Speak of good bands, who are you looking to check out now?
We definitely want to check out Wild Beasts and British Sea Power as we are huge fans of their music, but that’s tomorrow. There are also lots of great local acts too on the Uncommon Stage that we want to watch. Obviously, there’s Pete Tong tonight so that might be worth watching if we don’t pass out! We’re just happy taking in the day and having fun!
What your best festival been to play so far?
Common People SOUTHAMPTON of course! [laughs].
We played Victorious Festival in Portsmouth this time last year, which was a really great experience, and we did Blissfields last year too, so we’re really excited to go back there again.
Now, if you could be a fly on the wall during the making of any album/single, which would it be?
Bill: Oooh, good question! As a massive Smiths fan, and as they are a huge influence within our music, it’s got to be ‘The Queen is Dead’, as that was when the Smiths were at the peak of their career.
Steve: Also, ‘Let It Be’ by The Beatles would be a good one, too, because that was around the time they all hated each other so would be interesting to see what happened there.
The band recently released a music video for the title track of their Latest EP Popular Science. Listen on Spotify here!
Since the release of their latest single, “Do or Die”, towards the end of last year, Portsmouth psych-pop five-piece Kassassin Street have been splitting their time between furiously touring and slogging away in the studio. Common People, then, provided the perfect opportunity for them to tease some fresh new tracks off their elusive EP, Freak. On one of their few festival outings this year, we were lucky enough to steal a couple of minutes with frontman Rowan Bastable to talk all things Kassassin Street.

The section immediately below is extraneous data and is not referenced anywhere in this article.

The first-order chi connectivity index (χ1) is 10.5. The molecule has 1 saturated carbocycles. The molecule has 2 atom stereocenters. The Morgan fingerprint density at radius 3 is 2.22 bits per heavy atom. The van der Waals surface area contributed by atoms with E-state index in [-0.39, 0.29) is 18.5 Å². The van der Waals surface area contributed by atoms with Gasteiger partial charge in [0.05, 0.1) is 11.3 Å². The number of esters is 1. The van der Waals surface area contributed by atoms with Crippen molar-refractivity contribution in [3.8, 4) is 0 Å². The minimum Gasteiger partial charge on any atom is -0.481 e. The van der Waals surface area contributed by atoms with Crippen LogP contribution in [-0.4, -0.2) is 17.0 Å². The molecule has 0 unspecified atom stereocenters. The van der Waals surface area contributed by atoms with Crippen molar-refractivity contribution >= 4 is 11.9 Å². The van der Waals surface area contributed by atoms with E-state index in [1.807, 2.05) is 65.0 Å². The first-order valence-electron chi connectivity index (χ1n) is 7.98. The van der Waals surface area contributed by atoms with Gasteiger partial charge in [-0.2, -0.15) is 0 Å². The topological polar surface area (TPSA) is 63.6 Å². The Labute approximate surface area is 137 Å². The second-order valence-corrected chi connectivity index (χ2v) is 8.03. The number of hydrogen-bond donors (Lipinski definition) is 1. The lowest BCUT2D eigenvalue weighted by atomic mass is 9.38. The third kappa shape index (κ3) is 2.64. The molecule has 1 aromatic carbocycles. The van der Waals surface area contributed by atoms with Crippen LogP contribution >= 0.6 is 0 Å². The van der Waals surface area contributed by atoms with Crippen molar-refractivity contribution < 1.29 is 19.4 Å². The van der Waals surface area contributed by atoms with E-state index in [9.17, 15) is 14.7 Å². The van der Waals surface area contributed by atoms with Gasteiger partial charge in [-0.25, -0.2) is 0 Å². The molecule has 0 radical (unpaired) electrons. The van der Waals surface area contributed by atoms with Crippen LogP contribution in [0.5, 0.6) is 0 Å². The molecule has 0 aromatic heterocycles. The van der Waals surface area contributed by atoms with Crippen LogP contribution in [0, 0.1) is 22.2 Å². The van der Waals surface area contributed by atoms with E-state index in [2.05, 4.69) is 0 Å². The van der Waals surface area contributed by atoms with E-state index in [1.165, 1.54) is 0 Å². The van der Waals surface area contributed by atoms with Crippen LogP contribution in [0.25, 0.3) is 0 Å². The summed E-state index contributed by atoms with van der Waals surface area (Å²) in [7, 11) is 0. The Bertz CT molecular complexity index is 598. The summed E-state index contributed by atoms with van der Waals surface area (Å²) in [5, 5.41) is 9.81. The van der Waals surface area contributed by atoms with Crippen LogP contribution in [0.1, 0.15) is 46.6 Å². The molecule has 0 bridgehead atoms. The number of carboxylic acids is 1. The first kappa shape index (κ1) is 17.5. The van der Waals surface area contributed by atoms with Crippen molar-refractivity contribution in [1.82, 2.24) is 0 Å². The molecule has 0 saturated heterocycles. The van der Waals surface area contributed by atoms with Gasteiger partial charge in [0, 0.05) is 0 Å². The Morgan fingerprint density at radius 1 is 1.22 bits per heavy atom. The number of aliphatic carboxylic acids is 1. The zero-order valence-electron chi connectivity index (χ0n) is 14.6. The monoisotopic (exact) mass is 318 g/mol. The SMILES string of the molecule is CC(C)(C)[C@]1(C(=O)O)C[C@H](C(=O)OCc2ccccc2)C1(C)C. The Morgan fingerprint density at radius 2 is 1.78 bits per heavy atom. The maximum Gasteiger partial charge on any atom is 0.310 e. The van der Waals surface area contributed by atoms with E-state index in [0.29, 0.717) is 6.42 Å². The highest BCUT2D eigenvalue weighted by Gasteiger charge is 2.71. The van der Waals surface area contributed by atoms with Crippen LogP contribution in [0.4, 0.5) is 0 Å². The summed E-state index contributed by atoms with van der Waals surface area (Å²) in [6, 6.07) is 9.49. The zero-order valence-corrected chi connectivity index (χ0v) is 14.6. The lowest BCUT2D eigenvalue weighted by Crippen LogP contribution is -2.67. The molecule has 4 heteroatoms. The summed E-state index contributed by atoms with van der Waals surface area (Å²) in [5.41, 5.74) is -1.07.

How’s 2017 treating Kassassin Street so far?
Yeah, it’s good! We’ve really just been in the studio, relentlessly now since December, so it’s been nice to escape for a day to come and air out all the new tracks. I think we’re gonna stay in the studio, stay writing, and then everyone’s gonna hear a lot of stuff from us in October – it’ll be an absolute overload.
So is this your first time in (sort of) sunny Southampton?
No, no. It’s the first time playing the main stage, because we were over on the Uncommon stage last year, which was wicked. We’re quite lucky that Robbie tends to invite us to a few of his things. We’ve done Bestival a few times, which is nice.